File picture: Alex Grimm

New York - A global gauge of equities dipped but continued to brush against its record high on Monday after strong Chinese factory data, while soft data out of Europe heightened expectations for action from the European Central Bank, pressuring the euro.

Slower-than-expected manufacturing growth in the euro zone piled pressure on the ECB to act aggressively when it meets on

Thursday, keeping the euro at a near four-month low versus the US dollar, though weak US data gave the single currency some respite.

The relative strength in the greenback weighed on oil prices, but copper jumped as China's manufacturing activity expanded at the fastest pace in five months in May, raising expectations of an increase in demand.

US stocks ticked down after growth in the US manufacturing sector came in at a slightly slower than expected pace.

Concerns remain over the strength of the rally to historic highs on the S&P 500 and Dow industrials, set last Friday.

“It is disconcerting that stocks have been doing so well while they have such low volume and data isn't showing the kind of growth we want,” said Brian Battle, director of trading at Performance Trust Capital Partners in Chicago.

“While there aren't other places for investors to go that look attractive, stocks seem high at these levels.”

The Dow Jones industrial average fell 11.59 points, or 0.07 percent, to 16,705.58, the S&P 500 lost 4.25 points or 0.22 percent, to 1,919.32 and the Nasdaq Composite dropped 19.77 points or 0.47 percent, to 4,222.85.

Despite the slip on Wall Street, stable European shares and a 2.1 percent jump in Tokyo's Nikkei lifted MSCI's world index to a fresh intraday high of 6-1/2 years and about 1.5 percent away from a record.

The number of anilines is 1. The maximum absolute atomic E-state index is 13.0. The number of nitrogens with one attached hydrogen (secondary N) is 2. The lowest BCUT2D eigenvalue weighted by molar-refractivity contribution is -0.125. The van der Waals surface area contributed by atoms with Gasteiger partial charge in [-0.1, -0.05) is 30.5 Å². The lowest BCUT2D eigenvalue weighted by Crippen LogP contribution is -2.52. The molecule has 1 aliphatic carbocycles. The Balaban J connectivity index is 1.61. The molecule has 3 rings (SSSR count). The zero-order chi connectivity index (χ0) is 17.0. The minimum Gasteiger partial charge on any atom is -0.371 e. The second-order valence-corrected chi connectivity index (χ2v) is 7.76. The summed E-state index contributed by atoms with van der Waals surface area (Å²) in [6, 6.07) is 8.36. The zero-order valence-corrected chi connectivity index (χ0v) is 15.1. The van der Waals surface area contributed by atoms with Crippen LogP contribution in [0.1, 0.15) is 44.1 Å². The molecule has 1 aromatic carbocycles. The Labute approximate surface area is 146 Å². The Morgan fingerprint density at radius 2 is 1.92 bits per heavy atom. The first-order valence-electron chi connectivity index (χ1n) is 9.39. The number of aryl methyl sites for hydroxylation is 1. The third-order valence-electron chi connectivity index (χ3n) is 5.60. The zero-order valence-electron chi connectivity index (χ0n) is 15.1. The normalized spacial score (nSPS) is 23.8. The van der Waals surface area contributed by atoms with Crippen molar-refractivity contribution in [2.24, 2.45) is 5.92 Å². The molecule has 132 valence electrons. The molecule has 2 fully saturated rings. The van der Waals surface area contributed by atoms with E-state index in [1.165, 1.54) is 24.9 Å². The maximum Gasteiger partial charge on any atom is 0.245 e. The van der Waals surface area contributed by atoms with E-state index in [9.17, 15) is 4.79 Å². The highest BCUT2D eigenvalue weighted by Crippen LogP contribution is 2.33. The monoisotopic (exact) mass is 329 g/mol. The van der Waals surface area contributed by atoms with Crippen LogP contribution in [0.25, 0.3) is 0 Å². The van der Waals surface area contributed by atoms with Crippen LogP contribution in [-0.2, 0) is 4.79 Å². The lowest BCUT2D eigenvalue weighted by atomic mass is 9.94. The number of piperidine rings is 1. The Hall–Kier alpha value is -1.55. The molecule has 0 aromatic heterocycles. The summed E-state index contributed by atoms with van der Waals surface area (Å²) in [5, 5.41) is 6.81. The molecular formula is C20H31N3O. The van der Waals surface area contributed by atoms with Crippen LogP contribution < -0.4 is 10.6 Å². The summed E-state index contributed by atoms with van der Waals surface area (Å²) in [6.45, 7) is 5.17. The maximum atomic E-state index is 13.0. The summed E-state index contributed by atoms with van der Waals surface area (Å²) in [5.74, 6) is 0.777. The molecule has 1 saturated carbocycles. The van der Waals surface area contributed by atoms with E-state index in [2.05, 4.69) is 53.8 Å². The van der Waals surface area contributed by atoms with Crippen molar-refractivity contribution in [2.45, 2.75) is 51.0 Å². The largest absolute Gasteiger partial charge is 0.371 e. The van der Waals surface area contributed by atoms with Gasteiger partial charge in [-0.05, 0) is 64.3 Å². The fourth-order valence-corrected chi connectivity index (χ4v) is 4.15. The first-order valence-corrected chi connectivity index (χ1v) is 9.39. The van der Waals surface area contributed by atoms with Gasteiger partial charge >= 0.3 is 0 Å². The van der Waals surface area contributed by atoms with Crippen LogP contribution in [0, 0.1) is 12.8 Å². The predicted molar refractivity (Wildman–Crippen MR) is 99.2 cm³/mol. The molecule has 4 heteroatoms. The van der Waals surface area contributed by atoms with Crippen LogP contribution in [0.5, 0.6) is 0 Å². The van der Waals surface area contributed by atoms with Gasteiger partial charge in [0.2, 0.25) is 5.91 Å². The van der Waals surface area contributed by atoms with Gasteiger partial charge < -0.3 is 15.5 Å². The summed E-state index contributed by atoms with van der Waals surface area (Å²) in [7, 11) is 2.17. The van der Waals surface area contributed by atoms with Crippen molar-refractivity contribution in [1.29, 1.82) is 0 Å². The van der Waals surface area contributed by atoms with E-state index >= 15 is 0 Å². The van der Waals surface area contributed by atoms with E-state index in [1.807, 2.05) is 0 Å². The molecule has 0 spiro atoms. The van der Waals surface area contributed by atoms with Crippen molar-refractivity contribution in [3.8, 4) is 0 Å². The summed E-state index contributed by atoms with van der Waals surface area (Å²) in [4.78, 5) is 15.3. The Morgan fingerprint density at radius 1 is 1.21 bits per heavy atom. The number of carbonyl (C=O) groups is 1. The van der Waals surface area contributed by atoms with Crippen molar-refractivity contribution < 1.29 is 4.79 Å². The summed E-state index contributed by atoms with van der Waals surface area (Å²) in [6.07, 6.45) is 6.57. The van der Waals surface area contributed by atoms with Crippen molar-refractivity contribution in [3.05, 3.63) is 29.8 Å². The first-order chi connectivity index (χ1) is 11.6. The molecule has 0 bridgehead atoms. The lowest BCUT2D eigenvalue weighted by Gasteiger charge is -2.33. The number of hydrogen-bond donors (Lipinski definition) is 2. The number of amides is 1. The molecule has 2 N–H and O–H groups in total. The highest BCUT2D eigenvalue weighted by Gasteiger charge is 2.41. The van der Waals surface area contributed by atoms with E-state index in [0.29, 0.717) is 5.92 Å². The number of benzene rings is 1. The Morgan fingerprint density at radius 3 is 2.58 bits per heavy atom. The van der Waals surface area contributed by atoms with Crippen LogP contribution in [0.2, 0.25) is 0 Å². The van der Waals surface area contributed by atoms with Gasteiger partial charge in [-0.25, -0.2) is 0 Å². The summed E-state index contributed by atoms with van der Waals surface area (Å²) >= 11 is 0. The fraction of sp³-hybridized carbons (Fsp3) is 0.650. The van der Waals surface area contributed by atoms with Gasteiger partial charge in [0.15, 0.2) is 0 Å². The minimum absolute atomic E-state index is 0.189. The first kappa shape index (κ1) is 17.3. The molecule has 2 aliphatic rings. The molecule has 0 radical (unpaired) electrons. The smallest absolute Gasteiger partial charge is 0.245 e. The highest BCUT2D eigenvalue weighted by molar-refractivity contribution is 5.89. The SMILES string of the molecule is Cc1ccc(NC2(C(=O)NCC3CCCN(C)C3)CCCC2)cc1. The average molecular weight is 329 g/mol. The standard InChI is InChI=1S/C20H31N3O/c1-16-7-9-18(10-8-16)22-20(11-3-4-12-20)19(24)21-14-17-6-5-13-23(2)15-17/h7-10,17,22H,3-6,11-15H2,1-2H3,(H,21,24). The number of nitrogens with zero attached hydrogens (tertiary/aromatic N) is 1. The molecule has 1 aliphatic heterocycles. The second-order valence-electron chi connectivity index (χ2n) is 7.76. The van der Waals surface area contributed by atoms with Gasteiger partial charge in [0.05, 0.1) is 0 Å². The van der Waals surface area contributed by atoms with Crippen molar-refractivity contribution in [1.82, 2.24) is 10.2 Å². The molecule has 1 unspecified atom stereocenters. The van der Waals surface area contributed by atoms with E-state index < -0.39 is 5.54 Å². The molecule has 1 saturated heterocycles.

The euro fell 0.1 percent to hit $1.3614, while earlier dipping below $1.36, not far from a near four-month low of $1.3586 touched on Thursday.

Extra pressure for the ECB to act aggressively came from German annual inflation data, which showed a slowdown to its weakest rate in nearly four years in May.

“With market participants unwilling to be brave enough to take against-consensus euro long positions ahead of the (ECB)meeting, and the potential for an upside surprise in US data, we expect euro/dollar to remain under pressure,” ING currency strategist Petr Krpata said.

The greenback was broadly stronger.

It rose 0.4 percent to 102.12 yen and a gauge against a basket of currencies rose 0.2 percent.

The China factory reading lifted base metals on higher demand prospects.

Three-month copper on the London Metal Exchange climbed 1 percent to $6,915 a tonne.

The metal gained 3.1 percent in May, its first monthly advance since December.

With risk appetite strong, safe-haven gold slid for a fifth straight session.

Spot gold was at $1,246 an ounce, not far from the four-month low of $1,241.99 hit on Friday.

Oil also slipped as the stronger dollar weighed. - Reuters